BY: John Adoor Deng, Australia, NOV/15/2014, SSN;
In recent days, the wishers of South Sudan peace saw a glimpse of hope igniting a possible return of lost peace to the dying people of South Sudan. Unlike other peace talks and summits, recent East African leaders, Summit appeared to have yielded considerable fruits. For the very first time, both President Kiir and Dr Machar were seen showing an inch of their white teeth in a cordial smile. Other protagonists known to have red-eyed each other in the previous talks, have shown courage in recent days to mixed warmth of their hands in hands shakes with one another.
Also, the few women who have attended the mini-signing ceremony at Addis-Ababa demonstrated their happiness by giggling and clubbing. The mood at the hall was notable and fervently peace encouraging.
Although other factors such as pressures or call it striking hammer from IGAD countries, AU and UN Security Council, are believed to have precipitated the mood. Arguably, one could still believe that out of pressures, South Sudanese at the peace talks were in one accord to bring peace back to their country.
Surprisingly, we are confused by post-Summit utterances from Juba and from the Rebels side respectively. One notorious example of these utterances is the notion of equating the possible removal of Hon Wani Igga as redline!!
What is redlining in the South Sudanese politics? This phrase ‘red line ‘has been used extensively and inappropriately in the conflict. Correctively, let look at the etymology of the Phrase ‘redline’ before unpacking why it is inappropriate to be used for Hon Wani Igga. The phrase ‘Red line is used, both in Hebrew (קו אדום, Kav Adom) and English to mean a figurative point of no return or line in the sand, or “a limit past which safety can no longer be guaranteed.”
If this meaning is what is implied by those referring to the removal of Wani Igga as redline, then chances of domesticating peace to South Sudan would be extremely narrow. Truthfully, to make peace long lasting, institutions or factions involved in the peace making must first achieve a balance of powers–an interlocking of mutual.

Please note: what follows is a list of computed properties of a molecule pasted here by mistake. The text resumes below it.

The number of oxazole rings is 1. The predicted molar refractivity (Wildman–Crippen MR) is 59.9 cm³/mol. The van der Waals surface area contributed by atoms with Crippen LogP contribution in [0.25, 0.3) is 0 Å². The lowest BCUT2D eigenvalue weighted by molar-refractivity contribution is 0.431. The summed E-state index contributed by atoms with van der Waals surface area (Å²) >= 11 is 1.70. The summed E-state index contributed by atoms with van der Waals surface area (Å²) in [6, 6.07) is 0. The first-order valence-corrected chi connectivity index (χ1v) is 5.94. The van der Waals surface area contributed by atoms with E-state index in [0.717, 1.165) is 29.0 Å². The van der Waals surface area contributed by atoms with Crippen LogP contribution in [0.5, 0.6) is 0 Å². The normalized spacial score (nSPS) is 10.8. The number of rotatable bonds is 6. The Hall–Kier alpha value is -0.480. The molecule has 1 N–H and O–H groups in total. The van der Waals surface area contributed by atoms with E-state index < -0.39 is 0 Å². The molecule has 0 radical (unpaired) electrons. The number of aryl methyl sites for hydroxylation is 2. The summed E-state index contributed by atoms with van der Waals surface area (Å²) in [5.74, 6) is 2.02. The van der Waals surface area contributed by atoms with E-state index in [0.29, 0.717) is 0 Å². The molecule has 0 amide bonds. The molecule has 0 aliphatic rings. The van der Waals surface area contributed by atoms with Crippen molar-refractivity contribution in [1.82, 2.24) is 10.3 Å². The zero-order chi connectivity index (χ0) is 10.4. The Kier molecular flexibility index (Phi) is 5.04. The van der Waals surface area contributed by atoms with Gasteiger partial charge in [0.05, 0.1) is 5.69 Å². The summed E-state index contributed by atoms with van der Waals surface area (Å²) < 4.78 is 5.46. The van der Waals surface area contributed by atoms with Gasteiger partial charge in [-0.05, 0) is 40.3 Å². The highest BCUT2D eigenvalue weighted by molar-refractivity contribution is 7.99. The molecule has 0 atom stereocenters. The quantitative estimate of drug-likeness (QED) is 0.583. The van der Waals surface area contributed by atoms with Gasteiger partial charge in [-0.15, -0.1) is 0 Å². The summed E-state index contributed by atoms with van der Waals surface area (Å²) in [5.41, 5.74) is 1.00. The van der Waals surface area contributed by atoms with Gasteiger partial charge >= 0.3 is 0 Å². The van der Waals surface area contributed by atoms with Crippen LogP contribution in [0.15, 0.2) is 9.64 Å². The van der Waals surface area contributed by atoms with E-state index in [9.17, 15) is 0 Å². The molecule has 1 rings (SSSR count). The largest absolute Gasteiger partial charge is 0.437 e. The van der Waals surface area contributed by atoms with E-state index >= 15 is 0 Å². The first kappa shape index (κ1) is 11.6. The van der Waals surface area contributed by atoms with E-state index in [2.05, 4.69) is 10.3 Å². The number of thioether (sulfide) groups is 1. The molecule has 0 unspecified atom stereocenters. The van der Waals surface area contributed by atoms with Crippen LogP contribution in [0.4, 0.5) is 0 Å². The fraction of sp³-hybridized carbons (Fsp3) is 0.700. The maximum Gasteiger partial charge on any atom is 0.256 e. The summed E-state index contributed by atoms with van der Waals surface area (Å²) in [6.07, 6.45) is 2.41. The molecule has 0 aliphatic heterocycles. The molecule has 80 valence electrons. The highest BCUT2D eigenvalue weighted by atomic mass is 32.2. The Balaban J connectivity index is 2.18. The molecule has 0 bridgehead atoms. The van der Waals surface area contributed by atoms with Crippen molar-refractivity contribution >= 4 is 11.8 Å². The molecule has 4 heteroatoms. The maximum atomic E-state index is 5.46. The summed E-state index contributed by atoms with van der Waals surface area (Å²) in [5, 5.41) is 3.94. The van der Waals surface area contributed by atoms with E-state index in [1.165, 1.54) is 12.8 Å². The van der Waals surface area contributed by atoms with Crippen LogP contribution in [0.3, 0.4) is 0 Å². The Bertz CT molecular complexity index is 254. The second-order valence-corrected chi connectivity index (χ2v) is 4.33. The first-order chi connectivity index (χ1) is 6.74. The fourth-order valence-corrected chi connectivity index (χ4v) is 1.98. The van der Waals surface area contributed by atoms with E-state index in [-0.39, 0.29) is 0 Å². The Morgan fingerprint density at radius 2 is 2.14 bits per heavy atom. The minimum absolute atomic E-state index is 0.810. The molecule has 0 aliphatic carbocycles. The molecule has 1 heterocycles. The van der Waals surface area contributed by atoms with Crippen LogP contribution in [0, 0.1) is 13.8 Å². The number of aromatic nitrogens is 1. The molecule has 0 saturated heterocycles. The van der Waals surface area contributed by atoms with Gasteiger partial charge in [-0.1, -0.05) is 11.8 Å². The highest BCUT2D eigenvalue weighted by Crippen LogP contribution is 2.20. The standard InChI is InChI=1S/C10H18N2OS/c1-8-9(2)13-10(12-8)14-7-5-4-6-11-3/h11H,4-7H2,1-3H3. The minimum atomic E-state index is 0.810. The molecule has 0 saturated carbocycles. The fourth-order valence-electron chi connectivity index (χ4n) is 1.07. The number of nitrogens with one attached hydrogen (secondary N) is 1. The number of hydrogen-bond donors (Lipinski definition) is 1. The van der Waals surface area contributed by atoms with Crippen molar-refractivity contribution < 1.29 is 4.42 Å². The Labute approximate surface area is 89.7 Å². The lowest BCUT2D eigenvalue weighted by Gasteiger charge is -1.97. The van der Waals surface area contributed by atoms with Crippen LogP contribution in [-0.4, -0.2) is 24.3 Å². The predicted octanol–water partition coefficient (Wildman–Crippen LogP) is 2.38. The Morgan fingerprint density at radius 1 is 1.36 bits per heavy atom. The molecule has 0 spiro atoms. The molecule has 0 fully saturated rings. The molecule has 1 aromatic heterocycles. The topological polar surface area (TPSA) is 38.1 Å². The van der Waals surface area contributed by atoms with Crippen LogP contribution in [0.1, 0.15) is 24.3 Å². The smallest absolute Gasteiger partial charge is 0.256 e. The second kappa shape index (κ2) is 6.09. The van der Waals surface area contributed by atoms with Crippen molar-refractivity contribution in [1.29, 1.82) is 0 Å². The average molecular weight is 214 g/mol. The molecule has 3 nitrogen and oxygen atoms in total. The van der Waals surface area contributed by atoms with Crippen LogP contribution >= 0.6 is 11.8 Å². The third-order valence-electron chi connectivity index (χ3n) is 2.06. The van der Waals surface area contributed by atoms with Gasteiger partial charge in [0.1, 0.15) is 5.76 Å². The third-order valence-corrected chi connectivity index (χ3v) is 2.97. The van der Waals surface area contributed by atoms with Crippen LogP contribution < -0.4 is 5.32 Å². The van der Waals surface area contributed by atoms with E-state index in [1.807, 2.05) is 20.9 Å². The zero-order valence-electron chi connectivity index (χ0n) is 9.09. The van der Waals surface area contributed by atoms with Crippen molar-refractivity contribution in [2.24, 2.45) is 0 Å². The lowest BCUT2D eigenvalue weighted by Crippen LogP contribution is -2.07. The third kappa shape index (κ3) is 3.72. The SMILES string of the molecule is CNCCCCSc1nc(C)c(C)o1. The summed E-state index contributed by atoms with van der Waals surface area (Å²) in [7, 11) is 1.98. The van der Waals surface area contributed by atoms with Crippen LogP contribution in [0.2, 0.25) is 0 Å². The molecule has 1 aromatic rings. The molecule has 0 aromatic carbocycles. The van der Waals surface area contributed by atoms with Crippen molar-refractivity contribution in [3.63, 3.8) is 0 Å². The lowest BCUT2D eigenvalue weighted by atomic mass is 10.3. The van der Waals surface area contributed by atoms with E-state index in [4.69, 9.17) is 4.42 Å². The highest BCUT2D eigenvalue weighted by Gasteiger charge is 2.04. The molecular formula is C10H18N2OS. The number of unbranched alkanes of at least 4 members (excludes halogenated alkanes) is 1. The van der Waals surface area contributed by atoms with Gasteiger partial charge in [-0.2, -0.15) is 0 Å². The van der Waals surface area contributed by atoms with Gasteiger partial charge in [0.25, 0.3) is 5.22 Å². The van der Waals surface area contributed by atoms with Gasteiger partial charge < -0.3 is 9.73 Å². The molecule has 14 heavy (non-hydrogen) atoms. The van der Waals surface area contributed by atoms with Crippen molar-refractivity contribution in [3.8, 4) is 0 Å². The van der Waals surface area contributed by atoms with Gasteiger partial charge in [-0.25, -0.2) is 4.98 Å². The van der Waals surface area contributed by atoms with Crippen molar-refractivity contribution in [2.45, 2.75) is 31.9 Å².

For example, accommodate demands that would implicitly concede one’s superiority or may make completely unjust demands in the hope that through compromise long lasting peace is achieved. If there is genuine calling or questing for peace, then positions of individuals do not amount to be a hindrance. Peace only comes through readjustments, change of status quo, in other words, peace grows well on a new surface.
I, therefore, think there is nobody’s position is to be above peace in the context of South Sudan. Our dying masses do not want Wani Igga or Riek Machar or even president Kiir Mayardit as substitutes for peace, but they are in their languishing conditions calling for genuine peace for their survival.
Nobody’s position, whether current positions or future positions should be regarded as untouchable or redlined at the expense of peace.
Finally, brothers and Sisters in the peace talks or leadership of both factions, bring genuine peace to South Sudan not for you but for the innocent victims who are now dying of starvation and diseases. Whoever is preventing these innocent to enjoy peace in their country should be redlined Not positions of certain elites.
The Author is John Adoor Deng, director of Civil Society Organization in Australia, Former President of Sudanese community of Queensland INC, & Former Interim President of the Federation of Sudanese Australian communities. He is reachable at: email@example.com